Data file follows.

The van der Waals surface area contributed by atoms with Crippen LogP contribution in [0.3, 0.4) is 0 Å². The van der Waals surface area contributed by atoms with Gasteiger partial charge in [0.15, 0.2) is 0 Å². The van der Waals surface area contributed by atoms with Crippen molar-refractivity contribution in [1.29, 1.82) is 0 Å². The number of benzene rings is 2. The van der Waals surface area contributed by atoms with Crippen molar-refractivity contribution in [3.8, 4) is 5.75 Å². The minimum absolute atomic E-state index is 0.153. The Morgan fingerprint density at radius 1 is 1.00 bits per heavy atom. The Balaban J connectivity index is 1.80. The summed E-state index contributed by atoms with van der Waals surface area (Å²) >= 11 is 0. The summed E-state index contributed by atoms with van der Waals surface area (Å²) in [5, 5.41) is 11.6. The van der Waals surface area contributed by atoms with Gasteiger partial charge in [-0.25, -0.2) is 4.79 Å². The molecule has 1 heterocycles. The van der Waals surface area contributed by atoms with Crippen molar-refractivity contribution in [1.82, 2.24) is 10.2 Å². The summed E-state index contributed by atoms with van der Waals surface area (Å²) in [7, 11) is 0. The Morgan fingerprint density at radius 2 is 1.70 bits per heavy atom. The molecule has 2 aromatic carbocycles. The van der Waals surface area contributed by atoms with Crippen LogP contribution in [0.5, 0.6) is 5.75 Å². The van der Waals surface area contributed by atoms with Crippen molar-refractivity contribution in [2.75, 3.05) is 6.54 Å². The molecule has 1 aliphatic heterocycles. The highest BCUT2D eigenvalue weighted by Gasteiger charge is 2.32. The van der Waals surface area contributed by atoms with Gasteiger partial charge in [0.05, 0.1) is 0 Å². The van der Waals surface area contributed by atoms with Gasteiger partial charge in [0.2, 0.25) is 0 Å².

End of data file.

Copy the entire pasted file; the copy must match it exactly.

The van der Waals surface area contributed by atoms with Crippen LogP contribution in [0.3, 0.4) is 0 Å². The van der Waals surface area contributed by atoms with Gasteiger partial charge in [0.15, 0.2) is 0 Å². The van der Waals surface area contributed by atoms with Crippen molar-refractivity contribution in [1.29, 1.82) is 0 Å². The number of benzene rings is 2. The van der Waals surface area contributed by atoms with Crippen molar-refractivity contribution in [3.8, 4) is 5.75 Å². The minimum absolute atomic E-state index is 0.153. The Morgan fingerprint density at radius 1 is 1.00 bits per heavy atom. The Balaban J connectivity index is 1.80. The summed E-state index contributed by atoms with van der Waals surface area (Å²) >= 11 is 0. The summed E-state index contributed by atoms with van der Waals surface area (Å²) in [5, 5.41) is 11.6. The van der Waals surface area contributed by atoms with Gasteiger partial charge in [-0.25, -0.2) is 4.79 Å². The molecule has 1 heterocycles. The van der Waals surface area contributed by atoms with Crippen molar-refractivity contribution in [1.82, 2.24) is 10.2 Å². The summed E-state index contributed by atoms with van der Waals surface area (Å²) in [7, 11) is 0. The Morgan fingerprint density at radius 2 is 1.70 bits per heavy atom. The molecule has 2 aromatic carbocycles. The van der Waals surface area contributed by atoms with Crippen LogP contribution in [0.5, 0.6) is 5.75 Å². The van der Waals surface area contributed by atoms with Crippen molar-refractivity contribution in [2.75, 3.05) is 6.54 Å². The molecule has 1 aliphatic heterocycles. The highest BCUT2D eigenvalue weighted by Gasteiger charge is 2.32. The van der Waals surface area contributed by atoms with Gasteiger partial charge in [0.05, 0.1) is 0 Å². The van der Waals surface area contributed by atoms with Gasteiger partial charge in [0.2, 0.25) is 0 Å².